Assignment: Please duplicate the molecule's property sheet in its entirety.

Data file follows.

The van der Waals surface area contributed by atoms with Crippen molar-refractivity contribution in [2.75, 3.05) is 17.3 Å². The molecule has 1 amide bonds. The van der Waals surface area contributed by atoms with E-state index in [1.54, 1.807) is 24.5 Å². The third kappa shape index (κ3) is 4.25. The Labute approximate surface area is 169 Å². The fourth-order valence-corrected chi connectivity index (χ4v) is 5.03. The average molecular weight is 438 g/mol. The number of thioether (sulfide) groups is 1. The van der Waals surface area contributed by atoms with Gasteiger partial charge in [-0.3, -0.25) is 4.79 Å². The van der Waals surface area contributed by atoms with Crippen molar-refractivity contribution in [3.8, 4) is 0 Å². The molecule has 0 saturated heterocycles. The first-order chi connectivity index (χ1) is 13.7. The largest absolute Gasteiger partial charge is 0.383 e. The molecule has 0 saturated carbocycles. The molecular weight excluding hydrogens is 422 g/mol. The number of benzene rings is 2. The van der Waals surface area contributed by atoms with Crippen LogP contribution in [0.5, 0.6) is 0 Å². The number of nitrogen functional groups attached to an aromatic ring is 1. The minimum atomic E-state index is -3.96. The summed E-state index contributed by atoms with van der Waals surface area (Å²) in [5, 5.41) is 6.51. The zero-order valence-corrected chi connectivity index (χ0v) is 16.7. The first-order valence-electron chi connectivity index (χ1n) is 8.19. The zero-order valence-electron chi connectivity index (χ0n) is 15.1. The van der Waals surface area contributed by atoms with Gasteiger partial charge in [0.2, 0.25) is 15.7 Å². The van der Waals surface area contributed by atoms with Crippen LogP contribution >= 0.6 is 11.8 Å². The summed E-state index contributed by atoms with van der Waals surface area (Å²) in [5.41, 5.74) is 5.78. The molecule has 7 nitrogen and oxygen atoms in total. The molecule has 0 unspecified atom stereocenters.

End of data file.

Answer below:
The van der Waals surface area contributed by atoms with Crippen molar-refractivity contribution in [2.75, 3.05) is 17.3 Å². The molecule has 1 amide bonds. The van der Waals surface area contributed by atoms with E-state index in [1.54, 1.807) is 24.5 Å². The third kappa shape index (κ3) is 4.25. The Labute approximate surface area is 169 Å². The fourth-order valence-corrected chi connectivity index (χ4v) is 5.03. The average molecular weight is 438 g/mol. The number of thioether (sulfide) groups is 1. The van der Waals surface area contributed by atoms with Gasteiger partial charge in [-0.3, -0.25) is 4.79 Å². The van der Waals surface area contributed by atoms with Crippen molar-refractivity contribution in [3.8, 4) is 0 Å². The molecule has 0 saturated heterocycles. The first-order chi connectivity index (χ1) is 13.7. The largest absolute Gasteiger partial charge is 0.383 e. The molecule has 0 saturated carbocycles. The molecular weight excluding hydrogens is 422 g/mol. The number of benzene rings is 2. The van der Waals surface area contributed by atoms with Crippen LogP contribution in [0.5, 0.6) is 0 Å². The number of nitrogen functional groups attached to an aromatic ring is 1. The minimum atomic E-state index is -3.96. The summed E-state index contributed by atoms with van der Waals surface area (Å²) in [5, 5.41) is 6.51. The zero-order valence-corrected chi connectivity index (χ0v) is 16.7. The first-order valence-electron chi connectivity index (χ1n) is 8.19. The zero-order valence-electron chi connectivity index (χ0n) is 15.1. The van der Waals surface area contributed by atoms with Gasteiger partial charge in [0.2, 0.25) is 15.7 Å². The van der Waals surface area contributed by atoms with Crippen LogP contribution >= 0.6 is 11.8 Å². The summed E-state index contributed by atoms with van der Waals surface area (Å²) in [5.41, 5.74) is 5.78. The molecule has 7 nitrogen and oxygen atoms in total. The molecule has 0 unspecified atom stereocenters.